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DiMarco fails to qualify for Match Play

PEBBLE BEACH, Calif.(AP) — Chris DiMarco failed to qualify for the Accenture Match Play Championship for the first time in eight years, having fallen out of the top 100 in the world ranking.

DiMarco hasn't been the same since he injured himself skiing when he slipped on a backpack, and a flask dug into his back. Then came shoulder surgery at the end of last season, and while he proclaims himself 100 percent healthy, it hasn't been a great start to 2008.

He will play the Northern Trust Open at Riviera this week, and smiled when asked what he would do the week of Match Play.

"We're going to go skiing," he said. "Try that again, where it all started."

DiMarco said that he at least has learned from his mistakes.

"I'm not going to carry a backpack anywhere, that's for sure," he said.

WELCOME BACK: Jonathan Kaye was five shots out of the lead going into the final round of the AT&T Pebble Beach National Pro-Am and already in a mood to celebrate.

"My first cut in more than a year. I'm ecstatic," he said. "My first paycheck in more than a year."

Sadly, it wasn't the size he had hoped.

Kaye, who missed all of last year with a toe injury, closed with a 78 while playing with actor Thomas Gibson ("Criminal Minds") and tied for 53rd to earn $13,824, a small start toward trying to keep his card under tough circumstances.

Kaye, once ranked as high as No. 14 in the world, finished out of the top 125 on the money list and headed back to Q-school, where he tied for 29th to earn his card. But a right big toe that had been bothering him a few years reached the point where he had surgery, and he didn't play another tournament until the Sony Open at the start of year.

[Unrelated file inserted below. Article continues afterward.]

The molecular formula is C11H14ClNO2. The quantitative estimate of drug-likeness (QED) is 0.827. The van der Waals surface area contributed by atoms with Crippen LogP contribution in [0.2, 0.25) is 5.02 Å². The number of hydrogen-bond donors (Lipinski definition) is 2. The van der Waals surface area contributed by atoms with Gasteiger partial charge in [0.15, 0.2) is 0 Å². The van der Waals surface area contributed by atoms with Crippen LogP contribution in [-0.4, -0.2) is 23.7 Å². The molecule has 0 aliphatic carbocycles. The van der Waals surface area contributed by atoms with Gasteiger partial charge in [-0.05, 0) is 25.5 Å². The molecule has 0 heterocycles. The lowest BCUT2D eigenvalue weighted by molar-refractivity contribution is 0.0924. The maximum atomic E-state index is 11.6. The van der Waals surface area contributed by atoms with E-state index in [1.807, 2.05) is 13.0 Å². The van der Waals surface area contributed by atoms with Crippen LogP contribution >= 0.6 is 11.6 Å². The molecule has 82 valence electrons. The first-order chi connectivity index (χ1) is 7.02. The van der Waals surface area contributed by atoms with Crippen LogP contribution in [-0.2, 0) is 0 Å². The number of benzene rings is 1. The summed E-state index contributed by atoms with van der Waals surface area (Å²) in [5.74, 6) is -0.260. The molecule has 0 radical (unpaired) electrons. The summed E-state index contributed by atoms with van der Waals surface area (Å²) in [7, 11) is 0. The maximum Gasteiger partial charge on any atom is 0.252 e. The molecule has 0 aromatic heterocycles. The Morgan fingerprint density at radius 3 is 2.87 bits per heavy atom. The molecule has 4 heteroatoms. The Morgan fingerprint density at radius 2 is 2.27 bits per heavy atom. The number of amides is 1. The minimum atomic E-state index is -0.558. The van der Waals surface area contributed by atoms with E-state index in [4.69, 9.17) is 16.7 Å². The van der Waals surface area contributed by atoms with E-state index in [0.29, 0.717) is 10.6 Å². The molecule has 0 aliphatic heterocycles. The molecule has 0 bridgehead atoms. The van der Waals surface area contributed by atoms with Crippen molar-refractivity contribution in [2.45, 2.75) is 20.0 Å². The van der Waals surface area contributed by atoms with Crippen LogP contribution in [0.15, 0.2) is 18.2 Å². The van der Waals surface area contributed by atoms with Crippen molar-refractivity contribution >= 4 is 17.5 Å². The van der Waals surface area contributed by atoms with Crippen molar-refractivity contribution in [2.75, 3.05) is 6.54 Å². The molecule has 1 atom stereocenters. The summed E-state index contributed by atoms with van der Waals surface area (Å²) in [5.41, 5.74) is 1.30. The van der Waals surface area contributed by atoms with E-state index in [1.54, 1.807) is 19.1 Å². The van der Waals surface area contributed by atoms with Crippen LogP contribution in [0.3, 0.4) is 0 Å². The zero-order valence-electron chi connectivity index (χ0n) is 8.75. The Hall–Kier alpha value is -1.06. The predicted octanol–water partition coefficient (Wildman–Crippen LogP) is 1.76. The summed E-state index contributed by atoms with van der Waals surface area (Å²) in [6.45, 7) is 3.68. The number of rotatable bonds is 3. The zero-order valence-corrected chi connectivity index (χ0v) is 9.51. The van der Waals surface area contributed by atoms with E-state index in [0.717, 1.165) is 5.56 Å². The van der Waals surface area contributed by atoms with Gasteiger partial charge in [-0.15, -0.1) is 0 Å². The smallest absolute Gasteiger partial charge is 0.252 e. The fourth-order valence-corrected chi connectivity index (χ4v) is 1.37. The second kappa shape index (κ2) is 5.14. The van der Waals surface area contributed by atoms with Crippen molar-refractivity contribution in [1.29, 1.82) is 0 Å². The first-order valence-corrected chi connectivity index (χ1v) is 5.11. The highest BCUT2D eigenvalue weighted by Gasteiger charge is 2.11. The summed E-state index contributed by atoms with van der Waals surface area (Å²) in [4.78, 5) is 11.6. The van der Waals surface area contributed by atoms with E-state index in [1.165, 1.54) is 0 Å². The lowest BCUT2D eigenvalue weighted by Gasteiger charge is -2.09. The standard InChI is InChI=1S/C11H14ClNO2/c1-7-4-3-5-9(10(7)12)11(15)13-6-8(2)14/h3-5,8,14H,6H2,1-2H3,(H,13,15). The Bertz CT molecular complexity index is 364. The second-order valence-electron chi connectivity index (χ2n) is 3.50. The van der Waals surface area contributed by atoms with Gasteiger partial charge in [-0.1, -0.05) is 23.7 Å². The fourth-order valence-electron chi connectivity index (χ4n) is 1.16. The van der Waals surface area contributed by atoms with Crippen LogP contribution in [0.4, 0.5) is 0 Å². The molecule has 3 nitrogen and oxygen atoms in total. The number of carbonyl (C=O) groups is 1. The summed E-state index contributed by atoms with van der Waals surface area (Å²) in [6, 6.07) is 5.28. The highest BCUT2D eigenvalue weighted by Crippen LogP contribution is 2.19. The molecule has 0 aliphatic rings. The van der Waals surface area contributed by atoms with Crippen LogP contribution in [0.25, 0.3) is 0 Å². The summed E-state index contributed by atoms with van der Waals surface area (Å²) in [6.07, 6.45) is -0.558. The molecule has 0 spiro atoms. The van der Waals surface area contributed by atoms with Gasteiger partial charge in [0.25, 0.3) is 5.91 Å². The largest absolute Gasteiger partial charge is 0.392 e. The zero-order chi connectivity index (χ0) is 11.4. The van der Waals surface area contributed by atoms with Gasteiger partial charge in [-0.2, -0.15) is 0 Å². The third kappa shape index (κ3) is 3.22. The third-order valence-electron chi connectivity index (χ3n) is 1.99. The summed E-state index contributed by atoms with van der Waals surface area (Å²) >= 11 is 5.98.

That puts his status behind all the Q-school and Nationwide grads, making it tough to get into tournaments.

"It was nice," Kaye said of his time off. "But I missed having a job."

The tour surely didn't miss having Kaye out of action for the year, and it wasn't long before he revved up on a litany of complaints, particularly the new anti-doping policy.

Kaye joined a small faction of players who believe players should form a union.

"I don't see a need for it. I don't think anyone is on steroids," he said. "They're opening themselves up for a stringer, especially if we don't have a players' union, or a universal voice where we can be heard, instead of being squashed by a dictator."

That would be PGA Tour commissioner Tim Finchem, with whom Kaye has crossed frequently.

His most notorious incident, which led to a four-month suspension, came in Kingsmill in 2001 when a security guard asked to see Kaye's tour badge. According to several published accounts, Kaye returned to his car and displayed the badge below the belt.

"I got the largest suspension ever on tour ... for what?" he said. "I lose my job, and I lose my sponsorship. I felt the brunt of the tour when they're trying to squash you. I felt like Brian McNamee."

He also doesn't like the new cut policy, and when told the Players Advisory Council would be meeting Tuesday at Riviera, that didn't seem to allay his concerns.

"There's not one person on the PAC that I voted for," Kaye said.

Uh, welcome back, Jonathan.

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